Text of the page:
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What is a responsive website design?

If you've heard of it, you've probably also been told that it's a must-have feature when commissioning a new website, but what exactly is a responsive website?

Put simply, a responsive website is one that adapts its layout, size and appearance to different screen sizes and shapes. It's what keeps it looking good and working well no matter what you view it on. If a website is not designed to be responsive, then when viewed on some types of device the design or the content might break. At other times it may work but do so completely inappropriately for the given device, making the website hard or even impossible to use on some screens such as smartphones or tablets.

Traditionally, websites were built for viewing on a desktop computer, and to be navigated by clicking the mouse. While that's still the case to a degree, more and more people are using tablets, smartphones and other devices to view websites.

On traditional websites, the size of buttons and style of navigation works well with the tiny, accurate mouse pointer. Nowadays however, for more and more people, the finger has replaced the mouse, meaning we're pointing and selecting much less accurately than before. Couple that with the tiny screens of many modern smartphones (at least when compared to a desktop screen) and you'll see why websites these days are designed somewhat differently.

On the other hand we can't just go and design all websites solely with enormous buttons, because some people do use a desktop PC or iMac to surf the web. This calls for a type of website that can be all things to all people. Allow me to introduce you to your new best friend, 'Responsive Website Design'.

One of our recent website designs, viewed on a Full HD desktop computer screen, such as on a PC, Windows or iMac. It looks and works well with mouse navigation on a big screen like this!
One of our recent website designs, viewed on a Full HD desktop computer screen, such as on a PC, Windows or iMac. It looks and works well with mouse navigation on a big screen like this!
This is what that website would look like on a mobile smartphone without adapting it to the smaller screen. Note the illegibly small text and tiny menu buttons, completely impractical for smartphone navigation with fingers on a small screen.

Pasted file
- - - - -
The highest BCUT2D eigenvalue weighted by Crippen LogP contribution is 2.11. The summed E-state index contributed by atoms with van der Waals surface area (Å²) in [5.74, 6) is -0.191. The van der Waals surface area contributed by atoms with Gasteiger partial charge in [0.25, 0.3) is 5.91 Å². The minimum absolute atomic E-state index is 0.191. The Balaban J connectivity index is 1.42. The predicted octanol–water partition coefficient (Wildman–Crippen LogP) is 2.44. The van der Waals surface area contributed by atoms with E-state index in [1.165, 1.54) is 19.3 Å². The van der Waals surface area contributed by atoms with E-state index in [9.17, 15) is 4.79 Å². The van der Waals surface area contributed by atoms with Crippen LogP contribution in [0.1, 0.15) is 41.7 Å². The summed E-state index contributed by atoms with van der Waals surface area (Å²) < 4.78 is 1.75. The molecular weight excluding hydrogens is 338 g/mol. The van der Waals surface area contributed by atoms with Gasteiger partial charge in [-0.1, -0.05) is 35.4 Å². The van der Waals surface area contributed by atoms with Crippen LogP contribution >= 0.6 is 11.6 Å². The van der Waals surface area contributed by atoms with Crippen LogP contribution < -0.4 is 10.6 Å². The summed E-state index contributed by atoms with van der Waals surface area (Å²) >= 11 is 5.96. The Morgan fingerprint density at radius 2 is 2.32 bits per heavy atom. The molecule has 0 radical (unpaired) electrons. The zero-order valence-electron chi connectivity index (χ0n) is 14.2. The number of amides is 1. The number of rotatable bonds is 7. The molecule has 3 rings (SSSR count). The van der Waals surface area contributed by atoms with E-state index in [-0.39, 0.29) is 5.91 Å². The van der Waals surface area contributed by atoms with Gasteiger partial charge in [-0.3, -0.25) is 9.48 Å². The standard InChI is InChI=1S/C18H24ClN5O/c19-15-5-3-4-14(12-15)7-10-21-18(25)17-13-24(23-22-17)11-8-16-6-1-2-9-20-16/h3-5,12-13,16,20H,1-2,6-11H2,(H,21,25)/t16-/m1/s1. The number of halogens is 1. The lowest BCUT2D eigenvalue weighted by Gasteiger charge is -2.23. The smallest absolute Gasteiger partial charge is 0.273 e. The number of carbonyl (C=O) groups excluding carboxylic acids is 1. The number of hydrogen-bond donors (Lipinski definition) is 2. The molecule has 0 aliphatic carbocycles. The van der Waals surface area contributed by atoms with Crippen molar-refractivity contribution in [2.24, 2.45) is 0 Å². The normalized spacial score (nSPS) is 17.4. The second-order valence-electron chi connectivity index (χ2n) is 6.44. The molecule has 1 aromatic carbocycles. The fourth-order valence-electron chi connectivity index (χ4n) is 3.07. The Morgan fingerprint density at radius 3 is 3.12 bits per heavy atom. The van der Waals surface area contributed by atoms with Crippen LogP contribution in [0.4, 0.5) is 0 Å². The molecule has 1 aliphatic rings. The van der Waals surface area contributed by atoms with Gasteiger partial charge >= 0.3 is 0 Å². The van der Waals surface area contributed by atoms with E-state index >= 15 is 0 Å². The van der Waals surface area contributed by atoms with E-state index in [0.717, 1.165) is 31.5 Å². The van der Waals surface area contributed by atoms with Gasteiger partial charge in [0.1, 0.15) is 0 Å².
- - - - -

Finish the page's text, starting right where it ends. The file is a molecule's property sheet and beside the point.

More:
This is what that website would look like on a mobile smartphone without adapting it to the smaller screen. Note the illegibly small text and tiny menu buttons, completely impractical for smartphone navigation with fingers on a small screen.
Instead, here is a responsively-designed website. This is the same website design as in the previous examples, but this is how it really adapts to the small screen format of a mobile smart phone. Notice that the text is east to read and the menu button in the top-right is clear and large enough for even the fattest of fingers to find.
Instead, here is a responsively-designed website. This is the same website design as in the previous examples, but this is how it really adapts to the small screen format of a mobile smart phone. Notice that the text is east to read and the menu button in the top-right is clear and large enough for even the fattest of fingers to find.
Finally, here is the same, responsive website design after tapping the menu button. A simple, large, clear menu appears, allowing the user to easily navigate and use the website.
Finally, here is the same, responsive website design after tapping the menu button. A simple, large, clear menu appears, allowing the user to easily navigate and use the website.

But of course, there aren't only two options. Phones, tablets and desktop screens come in all shapes, sizes and resolutions. What if the device is held horizontally rather than vertically? What about wearable tech like smart watches such as the Apple Watch? Designers and developers of responsive websites have to take all of the above into account if they want to make the website accessible to users of many different devices.

So how's it all done?

Responsive websites are created by implementing some relatively simple code, usually in the form of what's known as a 'CSS3 media query'. Media queries simply ask the device questions about its screen and other features, for example, how many pixels of width or height are available, and whether the screen is portrait or landscape (screen orientation). The website then works out how best to display itself based on these factors and adjusts elements of the design such as text size, number of columns of text, what type of menu to display, picture locations, etc.

There's much more to it of course, but hopefully this article has helped you understand what a responsive website is, and how we begin creating one.

Are you looking for a new, responsive website, made by a knowledgeable, local website designer and developer in Ipswich, Suffolk? Please get in touch today and we'll discuss your options. Don't know what you need yet? No problem, we're happy to work through everything with you. Please contact us here today to commission a new website!

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